AODC Day 3: Introduction to DITA Conditional Publishing
A couple of weeks ago I attended AODC 2010, the Australasian Online Documentation and Content conference. We were in Darwin, in Australia’s “Top End”. This post is my summary of one of the sessions at the conference and is derived from my notes taken during the presentation. All the credit goes to Dave Gash, the presenter. Any mistakes or omissions are my own.
This year’s AODC included a number of useful sessions on DITA, the Darwin Information Typing Architecture. I’ve already written about Tony Self’s session, an update on DITA features and tools, and about Suchi Govindarajan’s session, an introduction to DITA.
Now Dave Gash presented one of the more advanced DITA sessions, titled “Introduction to DITA Conditional Publishing”.
At the beginning of his talk, Dave made an announcement. He has presented in countries all over the world, many times, and he has never ever ever before done a presentation in shorts!
Introducing the session
To kick off, Dave answered the question, “Why do we care about conditional processing?” One of the tenets of DITA is re-use. You may have hundreds or even thousands of topics. In any single documentation set, you probably don’t want to publish every piece of the documentation every time.
Conditional processing is a way to determine which content is published at any one time.
Dave’s talk covered these subjects:
- A review of DITA topics, maps and publishing flow
- The use of metadata
- The mechanics of conditional processing
- Some examples
Metadata and the build process
Dave ran us through a quick review of the DITA build process and the concept of metadata. Metadata has many uses. Dave talked specifically about metadata for the control of content publication.
Metadata via attributes
There are a number of attributes available on most DITA elements. These are some of the attributes Dave discussed:
- audience – a group of intended readers
- product – the product name
- platform – the target platform
- rev – product version number
- otherprops – you can use this for other properties
Using metadata for conditional processing
Basically, you use the metadata to filter the content. For example, let’s assume you are writing the installation guide for a software application. You may store all the instructions for Linux, Windows and Mac OS in one file. When publishing, you can filter the operating systems and produce separate output for each OS.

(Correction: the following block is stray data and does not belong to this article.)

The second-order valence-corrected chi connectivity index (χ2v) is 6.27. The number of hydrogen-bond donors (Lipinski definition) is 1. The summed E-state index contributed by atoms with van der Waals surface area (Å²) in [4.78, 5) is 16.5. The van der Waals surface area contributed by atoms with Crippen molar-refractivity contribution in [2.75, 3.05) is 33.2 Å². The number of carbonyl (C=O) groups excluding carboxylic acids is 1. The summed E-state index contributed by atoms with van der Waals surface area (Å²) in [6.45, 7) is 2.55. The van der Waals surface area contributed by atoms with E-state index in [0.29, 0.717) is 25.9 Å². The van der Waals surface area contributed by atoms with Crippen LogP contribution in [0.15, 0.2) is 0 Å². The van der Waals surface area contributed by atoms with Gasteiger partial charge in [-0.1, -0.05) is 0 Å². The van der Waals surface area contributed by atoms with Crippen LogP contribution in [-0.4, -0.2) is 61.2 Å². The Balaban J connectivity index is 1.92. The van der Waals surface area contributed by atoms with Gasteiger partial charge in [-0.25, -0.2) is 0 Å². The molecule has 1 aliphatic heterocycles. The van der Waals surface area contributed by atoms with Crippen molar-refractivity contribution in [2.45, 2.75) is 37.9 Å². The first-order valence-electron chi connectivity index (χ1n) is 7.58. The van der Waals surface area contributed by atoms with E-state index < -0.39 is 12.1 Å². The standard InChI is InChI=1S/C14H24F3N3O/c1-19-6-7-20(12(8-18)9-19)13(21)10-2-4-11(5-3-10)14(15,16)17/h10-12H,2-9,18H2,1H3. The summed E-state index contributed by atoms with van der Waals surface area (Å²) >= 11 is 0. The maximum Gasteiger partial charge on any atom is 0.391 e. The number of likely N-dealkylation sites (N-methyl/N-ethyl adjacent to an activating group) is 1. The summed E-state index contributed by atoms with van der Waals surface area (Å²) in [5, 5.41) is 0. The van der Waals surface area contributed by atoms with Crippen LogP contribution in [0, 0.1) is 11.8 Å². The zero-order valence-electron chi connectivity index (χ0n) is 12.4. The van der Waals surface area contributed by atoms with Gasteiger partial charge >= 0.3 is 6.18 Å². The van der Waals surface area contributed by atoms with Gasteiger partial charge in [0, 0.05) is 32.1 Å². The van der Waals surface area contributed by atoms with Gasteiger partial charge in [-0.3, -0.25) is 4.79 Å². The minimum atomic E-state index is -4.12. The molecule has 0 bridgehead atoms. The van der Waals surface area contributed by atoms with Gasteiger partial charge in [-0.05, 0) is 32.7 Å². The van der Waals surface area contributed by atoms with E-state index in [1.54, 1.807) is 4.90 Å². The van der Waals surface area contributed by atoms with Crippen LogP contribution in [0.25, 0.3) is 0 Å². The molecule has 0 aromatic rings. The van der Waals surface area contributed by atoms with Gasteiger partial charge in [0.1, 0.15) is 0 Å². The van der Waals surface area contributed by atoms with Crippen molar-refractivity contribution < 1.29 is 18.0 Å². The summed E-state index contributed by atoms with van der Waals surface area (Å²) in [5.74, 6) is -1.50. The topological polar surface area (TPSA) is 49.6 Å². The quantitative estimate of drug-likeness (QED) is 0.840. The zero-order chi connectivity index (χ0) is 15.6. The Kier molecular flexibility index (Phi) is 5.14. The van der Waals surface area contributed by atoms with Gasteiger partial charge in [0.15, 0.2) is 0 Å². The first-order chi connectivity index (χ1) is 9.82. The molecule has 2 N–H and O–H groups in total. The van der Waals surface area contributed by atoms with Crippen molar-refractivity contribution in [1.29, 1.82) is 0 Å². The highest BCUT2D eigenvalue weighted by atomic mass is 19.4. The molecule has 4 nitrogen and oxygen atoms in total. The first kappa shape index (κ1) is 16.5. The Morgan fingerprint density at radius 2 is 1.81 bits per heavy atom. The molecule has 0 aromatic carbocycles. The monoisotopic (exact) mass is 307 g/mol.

In general, you can put metadata in these 3 locations (layers):
- maps – metadata on the <map> element. You might use metadata at this layer to build a manual from similar topics for specific versions of a product.
- topics – metadata to select an entire topic. You might use metadata at this layer to build a documentation set for review by a specific person.
- elements – metadata on individual XML elements inside a topic. You might use this metadata to select steps that are relevant for beginners, as opposed to intermediate or advanced users.
Dave gave us some guidelines on how to decide which of the above layers to use under given circumstances.
Defining the build conditions to control the filtering
Use the ditaval file to define the filter conditions. This file contains the conditions that we want to match on, and actions to take when they’re matched. The build file contains a reference to the ditaval file, making sure it drives the build.
Dave talked us through the <prop> element in the ditaval file, and its attributes:
- att – attribute to be processed
- val – value to be matched
- action – action to take when match is found
A hint: You can use the same attribute in different layers (map, topic and element). Also, you don’t need to specify the location. The build will find the attributes, based on the <prop> element in the ditaval file.
Next we looked at the “include” and “exclude” actions. Remember, the action is one of the attributes in the <prop> element, as described above. Here’s an example of an action:
<prop att="audience" val="novice" action="exclude" />
Dave’s recommendation, very strongly put 🙂 is:
Don’t use “include”. Stick to “exclude”.
The basic rule is: Everything not explicitly excluded is included.
Dave’s final recommendation
Go get DITA and play with it!
It was great to have a focus on the conditional publishing side of DITA. It’s something I haven’t had a chance to get into before. Now I know the basics, which rounds off the DITA picture for me. Thank you Dave for an entertaining and information-packed talk.